A new violin concerto just received its world premiere

A new violin concerto just received its world premiere


norman lebrecht

April 26, 2021

In Covid times, new music all but died.

So it’s a joy to hear that Hamburg went ahead on Saturday with a new concerto in an empty hall.

Soloist Veronika Eberle writes:

After weeks of preparation Saturday was THE night: the world premiere of Toshio Hosokawa’s GENESIS at the Elbphilharmonie in Hamburg with the wonderful Staatsorchester Hamburg, conducted by Maestro Kent Nagano.

This music has never been played before, never been absorbed by an audience, never been performed by an orchestra in all its glory.

To breathe life into every note for the first time has been one of the biggest joys for me as a musician. I’m deeply honored and full of gratitude for Toshio Hosokawa, who has dedicated his new violin concerto GENESIS to me.

To bring his work to life is incredibly joyous and super exciting for all of us, even though there was no audience at the premiere due to Covid restrictions. However, with full hearts we played for each other – and the cameras, to still bring this to you.

I have been revering Toshio San for a long time and I am touched to the core that he decided to write a new oevre for violin and orchestra. Practicing these notes brought back so many memories about pregnancy, birth, life, human beings, nature… It is very personal to me in regards to my own connection with these issues and the overall implication of these matters: creation!
Thank you from the bottom of my heart dearest Toshio San for this masterpiece which I am certain will survive generations and enriches our repertoire as violinists significantly.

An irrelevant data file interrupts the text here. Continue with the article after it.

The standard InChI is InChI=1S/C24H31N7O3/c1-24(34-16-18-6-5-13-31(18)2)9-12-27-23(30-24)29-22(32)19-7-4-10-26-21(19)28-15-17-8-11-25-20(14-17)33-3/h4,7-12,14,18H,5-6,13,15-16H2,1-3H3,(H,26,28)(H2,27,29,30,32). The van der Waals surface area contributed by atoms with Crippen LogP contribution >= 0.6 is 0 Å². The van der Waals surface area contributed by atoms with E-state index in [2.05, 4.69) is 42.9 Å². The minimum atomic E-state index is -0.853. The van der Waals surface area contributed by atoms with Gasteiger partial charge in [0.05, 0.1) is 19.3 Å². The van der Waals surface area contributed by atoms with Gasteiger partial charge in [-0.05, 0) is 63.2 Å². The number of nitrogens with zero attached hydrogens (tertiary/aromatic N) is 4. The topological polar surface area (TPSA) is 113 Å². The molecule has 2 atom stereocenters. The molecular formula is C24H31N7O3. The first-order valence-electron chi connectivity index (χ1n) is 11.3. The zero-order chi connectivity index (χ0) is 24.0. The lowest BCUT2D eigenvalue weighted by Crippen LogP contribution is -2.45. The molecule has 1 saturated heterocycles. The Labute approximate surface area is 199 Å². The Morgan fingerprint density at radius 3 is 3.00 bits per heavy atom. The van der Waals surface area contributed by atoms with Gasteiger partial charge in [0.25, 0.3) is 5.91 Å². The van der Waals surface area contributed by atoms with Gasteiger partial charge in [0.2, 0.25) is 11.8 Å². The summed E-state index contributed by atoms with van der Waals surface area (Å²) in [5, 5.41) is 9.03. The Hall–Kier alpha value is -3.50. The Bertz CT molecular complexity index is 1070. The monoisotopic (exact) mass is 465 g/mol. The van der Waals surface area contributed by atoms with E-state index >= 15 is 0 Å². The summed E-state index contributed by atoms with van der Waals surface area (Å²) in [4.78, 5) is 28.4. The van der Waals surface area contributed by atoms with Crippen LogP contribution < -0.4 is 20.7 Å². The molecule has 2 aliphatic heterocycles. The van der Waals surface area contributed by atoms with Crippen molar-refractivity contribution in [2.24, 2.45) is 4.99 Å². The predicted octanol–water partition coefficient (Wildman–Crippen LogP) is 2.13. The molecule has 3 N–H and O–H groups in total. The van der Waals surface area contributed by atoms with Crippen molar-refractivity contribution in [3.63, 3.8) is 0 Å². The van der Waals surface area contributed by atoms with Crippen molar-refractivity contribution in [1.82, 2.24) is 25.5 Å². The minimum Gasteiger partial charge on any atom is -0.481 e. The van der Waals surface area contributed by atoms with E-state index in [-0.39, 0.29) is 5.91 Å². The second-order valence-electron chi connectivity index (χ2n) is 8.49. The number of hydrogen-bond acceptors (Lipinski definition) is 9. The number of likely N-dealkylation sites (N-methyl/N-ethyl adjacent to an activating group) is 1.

With all my heart: どうもございまずいます


  • Karl says:

    Too bad I cannot comment on the concerto because I have not heard it. But I can say that maestro Nagano still has the best hair in classical music!

  • Akutagawa says:

    Nice sentiment to have written something in Japanese. Shame it makes no sense. Domo arigato gozaimasu is a polite way of saying thank you. Domo gozaimazuimasu, which is what’s written there, is plain odd.

    • Thomasina says:

      My mother is Japanese and sometimes my friends (in Canada) greet or thank me in strange Japanese, but I understand what they want to say. I’m sure Mr. Hosokawa understands what she wanted to say and feels her warm affection.

    • RW2013 says:

      o’ni bikkuri shakkuri to!

    • Brettermeier says:

      Ohayo gozaimasu. O genki desu ka? Watashi wa, go-ji ni okimashita. Kasa uriba wa dochira desu ka?

      I have to say I forgot a lot. But I’ll always find my way to those umbrellas! 😀

      Hmm, it doesn’t translate well back into English/German. It looks right… Ah well, still better than my Latin.

  • Pleasure says:

    Some l Philarmonic Concerts I’m watching and listening to by the Israelites in America and still looking one that I loved to watched a great pianist, Japanese pianist ( start with Y…).

  • Di Jonson says:

    Jonathan Plowright and Poznan Filharmonic gave the world premiere of a newly discovered (in a London bookshop by Jonathan) piano concerto from 1862 in Poland last September during lockdown – and there was absolutely no press coverage in the UK, or anywhere except Poland. Says it all really…